“The Icelandic chiefs Olaf Höskuldsson and Usvifr continued their friendship, though there was some rivalry between the younger men. That summer Olaf held a feast half a month before winter; Usvifr had also prepared one on the first winter-nights. Each invited the other, with as many men as he thought proper. Usvifr went first to the feast of Olaf, and at the appointed time came to Hjardarholt; his daughter Gudrun with her husband Bolli and his sons were with him. The next morning, as they walked along the hall, a woman stated how the women should be seated; at this time Gudrun stood opposite to the bed where Kjartan Olafsson slept. Kjartan was dressing, and put on a scarlet kirtle; he said to the woman who had spoken about the seats, for no one was quicker to answer than he: ‘Hrefna shall sit in the high-seat, and be most honoured in every respect while I am alive.’ Gudrun had always before sat in the high-seat at Hjardarholt and elsewhere. She heard this, and looked at Kjartan and turned pale, but said nothing” (Laxdæla, c. 46).

The guests sometimes drew lots for the place of honour.

Two brothers, Hreidar and Ivar, had a Yule-feast at Nes, in Vors, in Norway.

“Twelve guests were to sit together, and lots were drawn about who should sit next to Astrid, the daughter of Vigfus hersir; Eyjolf, an Icelander who was on a visit, always drew the lot to sit at her side; no one noticed that they talked more to each other than other people; but many said it would end in her becoming his wife. The feast was magnificent, and the people were sent away with gifts” (Vigaglum’s Saga, c. 4).

Men and women sometimes went in pairs to the festive board, and sat together on the same seat. The pride of the high-born girls was very great, and none but brave men could claim the privilege of leading them to their seats. Occasionally the women drank together with the men.

“Egil and his brother Thórólf were on a Viking expedition, and went to Halland. As they did not ravage there, Arnfid jarl invited them to a feast, and they went, with thirty men from their ships. Before the tables were put up, the jarl said that the seats would be allotted there; that men and women should drink together, as many as could, but those who were without companions should drink by themselves. They placed the lots in a cloth, and the jarl picked them out. He had a very handsome daughter, then well full-grown. The lots fell so that Egil should sit at her side that evening…. Egil rose and took her seat. When the men sat down in their places, the jarl’s daughter sang:—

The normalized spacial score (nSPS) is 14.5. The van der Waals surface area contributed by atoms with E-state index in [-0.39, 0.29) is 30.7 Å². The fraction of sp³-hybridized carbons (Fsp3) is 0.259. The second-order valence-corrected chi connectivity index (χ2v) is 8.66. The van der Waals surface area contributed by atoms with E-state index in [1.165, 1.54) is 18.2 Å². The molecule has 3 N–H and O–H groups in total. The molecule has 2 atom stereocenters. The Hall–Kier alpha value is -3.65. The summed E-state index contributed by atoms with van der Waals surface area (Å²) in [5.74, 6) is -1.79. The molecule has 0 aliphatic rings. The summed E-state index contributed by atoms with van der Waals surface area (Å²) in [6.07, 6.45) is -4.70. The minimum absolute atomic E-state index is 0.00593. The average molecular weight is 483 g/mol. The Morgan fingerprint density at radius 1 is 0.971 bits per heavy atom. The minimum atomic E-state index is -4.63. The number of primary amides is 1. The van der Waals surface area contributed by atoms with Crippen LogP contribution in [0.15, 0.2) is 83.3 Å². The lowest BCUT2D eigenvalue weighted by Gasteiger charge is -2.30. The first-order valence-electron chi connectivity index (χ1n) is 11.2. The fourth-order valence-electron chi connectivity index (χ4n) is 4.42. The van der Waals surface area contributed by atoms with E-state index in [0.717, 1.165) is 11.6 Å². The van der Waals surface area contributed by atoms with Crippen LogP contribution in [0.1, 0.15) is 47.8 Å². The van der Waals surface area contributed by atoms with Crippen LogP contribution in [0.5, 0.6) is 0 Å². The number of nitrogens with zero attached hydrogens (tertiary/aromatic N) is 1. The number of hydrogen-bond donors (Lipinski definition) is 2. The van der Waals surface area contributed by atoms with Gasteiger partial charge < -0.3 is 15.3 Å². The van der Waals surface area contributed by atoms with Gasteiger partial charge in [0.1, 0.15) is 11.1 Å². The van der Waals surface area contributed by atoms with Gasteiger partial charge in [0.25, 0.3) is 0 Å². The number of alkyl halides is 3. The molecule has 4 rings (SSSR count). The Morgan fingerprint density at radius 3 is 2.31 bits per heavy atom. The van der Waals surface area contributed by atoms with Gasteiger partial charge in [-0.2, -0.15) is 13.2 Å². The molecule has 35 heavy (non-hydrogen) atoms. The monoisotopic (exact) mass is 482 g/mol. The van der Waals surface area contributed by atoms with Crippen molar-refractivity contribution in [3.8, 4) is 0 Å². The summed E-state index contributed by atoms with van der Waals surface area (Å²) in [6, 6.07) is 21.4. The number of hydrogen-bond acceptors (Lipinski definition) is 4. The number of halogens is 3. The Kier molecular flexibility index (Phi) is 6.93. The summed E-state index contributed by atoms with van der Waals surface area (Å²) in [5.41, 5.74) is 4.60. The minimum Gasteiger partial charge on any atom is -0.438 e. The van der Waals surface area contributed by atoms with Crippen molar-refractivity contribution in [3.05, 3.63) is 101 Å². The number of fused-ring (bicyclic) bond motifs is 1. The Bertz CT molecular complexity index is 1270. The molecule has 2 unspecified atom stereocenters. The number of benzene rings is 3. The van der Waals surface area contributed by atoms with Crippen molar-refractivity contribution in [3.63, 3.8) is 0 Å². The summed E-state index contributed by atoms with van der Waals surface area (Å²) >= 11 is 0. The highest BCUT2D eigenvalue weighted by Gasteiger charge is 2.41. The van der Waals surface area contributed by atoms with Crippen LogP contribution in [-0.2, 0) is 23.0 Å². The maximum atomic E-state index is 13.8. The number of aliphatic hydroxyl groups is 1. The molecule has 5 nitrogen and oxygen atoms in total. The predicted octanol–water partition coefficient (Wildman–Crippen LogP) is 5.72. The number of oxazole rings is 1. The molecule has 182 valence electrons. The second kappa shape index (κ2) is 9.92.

What wilt thou do, lad, in my seat?

For seldom hast thou given

A wolf warm flesh;

I want to be seated alone.

Thou didst not see the raven in the autumn

Croak over the heap of carrion;

Thou wert not where

Shell-thin edges met.

“Egil took hold of her and seated her at his side; and sang:—

I have gone with a bloody blade

And with a sounding spear

So that the wound-birds followed me,

There was hard onset on the Vikings,

We made angry battle;

Fire played about the seats of men.

We let the bloody corpses

Fall asleep in the town-gates.

“Then they drank together, and were very merry that evening, and the next day too. Then the Vikings went to their ships, and they separated from the jarl in friendship and exchanged gifts” (Egil’s Saga, c. 48).

Sometimes high-born maidens entertained their guests alone.

Hjalti, Gizur, and Óttar, the skalds of St. Olaf, went to Sweden in order to reconcile the king to St. Olaf.

“They went one day to the house of the king’s daughter Ingigerd; she sat and drank with many men. She received them well, for they were known to her…. They sat there the greater part of the day and drank; she put many questions to Hjalti, and asked him to come often and talk with her. He did so” (St. Olaf’s Saga, c. 71 (Heimskringla)).

At the end of a feast presents were given to the guests.

Thorgeir, the famous Godir (lawman), who accepted Christianity on the people’s behalf at the Althing A.D. 1000, made a feast.

“After the feast Thorgeir gave large gifts. He gave his kinsman Finnbogi five stud-horses, dandelion yellow in colour. It was said that they were the best horses in Nordlendinga-fjordung (the northern quarter of Iceland)” (Finnboga Saga, c. 23).

When Harald Fairhair came to Halogaland, great feasts were prepared for his reception on his own farms among his lendirmen or powerful bœndr. The feast that Thorolf prepared was so magnificent, that the king was jealous of it.

“The king had nearly three hundred men when he came to the feast, but Thórólf had five hundred men already there. Thórólf had prepared a large corn-barn, and set benches in it; there they drank, for no other room was large enough for them all to be in it together. Shields were hung all round the room. The king sat down in a high-seat. When the room was full from one end to the other, he looked round and got red in his face, but said nothing, and they felt that he was angry. The feast was splendid, and all the provisions were of the best. The king was not very merry, and stayed there for three nights, as he intended. On the day the king was about to leave, Thórólf went to him and asked him to go down with him to the beach. The king went. There the dragon ship which Thórólf had had made was floating, with tents and all outfittings. Thórólf gave it to the king, and asked him to consider that so many guests had been invited to do him honour, and not to compete with him. The king took this well” (Egil’s Saga, c. 11).

Very many Sagas give instances of the heavy drinking at these feasts.

The Norwegian chief Thórólf Skjálg was at warfare one summer, and in the autumn when he came home he made a great feast.